Yes, I realize that measuring SEO ROI sounds simple enough. Its not so much a case of measuring per se, as a case of is what youre measuring enough?

Case in point: In-house SEO:
Tasked with measuring and comparing last years SEO ROI to this years, its a given that one of the basic formulae below will be used:

  • SEO$ROI = (Profit-Investment)/Investment
  • Simple Profit = (Revenue-Cost)

    But are either actually a true reflection of the returns from SEO? No. For three primary reasons:

    1. SEO: Supportive Cannibal - Quantitative
    Scenario
    People are exposed to brand or emotive messaging telling them they need a product or service type constantly. Think TV, radio, billboards, moms friend, wifes day care owner, the neighbours, banner ads, email, signage, packaging, shop windows, text messages, forums, blogs We are inundated with thousands of marketing messages (ad clutter) every day.

    Process
    People remember snippets of things important or of interest to them, and many go home and search for a brand name, a tag-line, or an advertised keyphrase.

    Result
    Offline exposure is far harder to include in an attribution model than other online initiatives, but regardless SEO is cannibalizing - to an extent - the revenues that should at the very least, in part, be attributed to other advertising channels. SEO is due a portion of that attribution due to the fact that if SEO wasnt doing its job, those brand name listings ranking so well might not be, and those generic non-brand terms for which your site ranks well " wouldnt be.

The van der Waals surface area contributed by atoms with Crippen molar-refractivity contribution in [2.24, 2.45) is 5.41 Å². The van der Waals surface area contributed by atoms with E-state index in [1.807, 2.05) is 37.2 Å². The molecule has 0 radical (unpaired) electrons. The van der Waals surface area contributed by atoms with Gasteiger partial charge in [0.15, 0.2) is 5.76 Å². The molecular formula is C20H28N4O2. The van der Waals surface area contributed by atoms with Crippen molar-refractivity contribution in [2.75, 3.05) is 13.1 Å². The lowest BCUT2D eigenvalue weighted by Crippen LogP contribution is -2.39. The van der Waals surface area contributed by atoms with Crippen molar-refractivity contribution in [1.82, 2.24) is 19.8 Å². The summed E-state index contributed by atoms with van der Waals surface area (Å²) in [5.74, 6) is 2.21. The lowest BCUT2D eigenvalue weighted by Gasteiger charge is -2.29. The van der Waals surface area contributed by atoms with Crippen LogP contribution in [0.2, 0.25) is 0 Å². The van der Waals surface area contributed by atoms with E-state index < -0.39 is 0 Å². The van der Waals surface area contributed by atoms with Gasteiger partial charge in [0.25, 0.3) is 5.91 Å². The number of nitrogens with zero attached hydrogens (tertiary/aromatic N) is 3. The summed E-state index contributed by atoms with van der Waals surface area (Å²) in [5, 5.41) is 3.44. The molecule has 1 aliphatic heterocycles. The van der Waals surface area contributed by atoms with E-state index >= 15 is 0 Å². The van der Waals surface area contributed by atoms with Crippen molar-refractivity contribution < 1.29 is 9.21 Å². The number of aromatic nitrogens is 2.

2. SEO: Ignored Facilitator - Quantitative
    Scenario
    The evil twin sister of the supportive cannibal; as an ignored facilitator, SEO contributes to a host of additional online revenues that are simply not attributed to SEO efforts.

    Consider
    SEO optimizes a PR release for online publication; adding relevant anchor text, optimizing the title and checking content for relevance, etc. Apart from normal releases (now optimized by SEO), SEO also blasts it through PRWeb (for example). Are you measuring referral traffic increase from PRWeb along with conversion from PRWeb? Many dont and miss the SEO contribution to conversions.